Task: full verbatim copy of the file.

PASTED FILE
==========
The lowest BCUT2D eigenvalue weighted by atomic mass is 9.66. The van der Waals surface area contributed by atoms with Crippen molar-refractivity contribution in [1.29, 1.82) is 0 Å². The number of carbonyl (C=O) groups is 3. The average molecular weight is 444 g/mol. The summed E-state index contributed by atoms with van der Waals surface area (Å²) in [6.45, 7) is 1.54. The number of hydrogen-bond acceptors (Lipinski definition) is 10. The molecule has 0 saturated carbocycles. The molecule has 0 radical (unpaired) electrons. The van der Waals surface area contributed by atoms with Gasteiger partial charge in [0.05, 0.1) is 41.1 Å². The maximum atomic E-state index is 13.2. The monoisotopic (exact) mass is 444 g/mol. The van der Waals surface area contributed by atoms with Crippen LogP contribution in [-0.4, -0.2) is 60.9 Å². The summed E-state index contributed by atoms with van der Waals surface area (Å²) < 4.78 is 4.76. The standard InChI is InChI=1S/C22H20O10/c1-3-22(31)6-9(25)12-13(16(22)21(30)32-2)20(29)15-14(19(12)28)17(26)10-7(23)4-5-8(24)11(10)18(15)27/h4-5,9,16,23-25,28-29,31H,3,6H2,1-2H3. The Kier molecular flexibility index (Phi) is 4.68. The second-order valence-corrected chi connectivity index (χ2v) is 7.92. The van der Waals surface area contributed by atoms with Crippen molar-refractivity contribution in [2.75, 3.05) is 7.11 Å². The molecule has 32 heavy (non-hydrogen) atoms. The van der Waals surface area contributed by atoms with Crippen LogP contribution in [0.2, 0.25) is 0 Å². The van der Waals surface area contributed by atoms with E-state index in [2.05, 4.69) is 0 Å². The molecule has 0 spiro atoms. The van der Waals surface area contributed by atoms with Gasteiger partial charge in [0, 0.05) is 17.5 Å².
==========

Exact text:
The lowest BCUT2D eigenvalue weighted by atomic mass is 9.66. The van der Waals surface area contributed by atoms with Crippen molar-refractivity contribution in [1.29, 1.82) is 0 Å². The number of carbonyl (C=O) groups is 3. The average molecular weight is 444 g/mol. The summed E-state index contributed by atoms with van der Waals surface area (Å²) in [6.45, 7) is 1.54. The number of hydrogen-bond acceptors (Lipinski definition) is 10. The molecule has 0 saturated carbocycles. The molecule has 0 radical (unpaired) electrons. The van der Waals surface area contributed by atoms with Gasteiger partial charge in [0.05, 0.1) is 41.1 Å². The maximum atomic E-state index is 13.2. The monoisotopic (exact) mass is 444 g/mol. The van der Waals surface area contributed by atoms with Crippen LogP contribution in [-0.4, -0.2) is 60.9 Å². The summed E-state index contributed by atoms with van der Waals surface area (Å²) < 4.78 is 4.76. The standard InChI is InChI=1S/C22H20O10/c1-3-22(31)6-9(25)12-13(16(22)21(30)32-2)20(29)15-14(19(12)28)17(26)10-7(23)4-5-8(24)11(10)18(15)27/h4-5,9,16,23-25,28-29,31H,3,6H2,1-2H3. The Kier molecular flexibility index (Phi) is 4.68. The second-order valence-corrected chi connectivity index (χ2v) is 7.92. The van der Waals surface area contributed by atoms with Crippen molar-refractivity contribution in [2.75, 3.05) is 7.11 Å². The molecule has 32 heavy (non-hydrogen) atoms. The van der Waals surface area contributed by atoms with Crippen LogP contribution in [0.2, 0.25) is 0 Å². The van der Waals surface area contributed by atoms with E-state index in [2.05, 4.69) is 0 Å². The molecule has 0 spiro atoms. The van der Waals surface area contributed by atoms with Gasteiger partial charge in [0, 0.05) is 17.5 Å².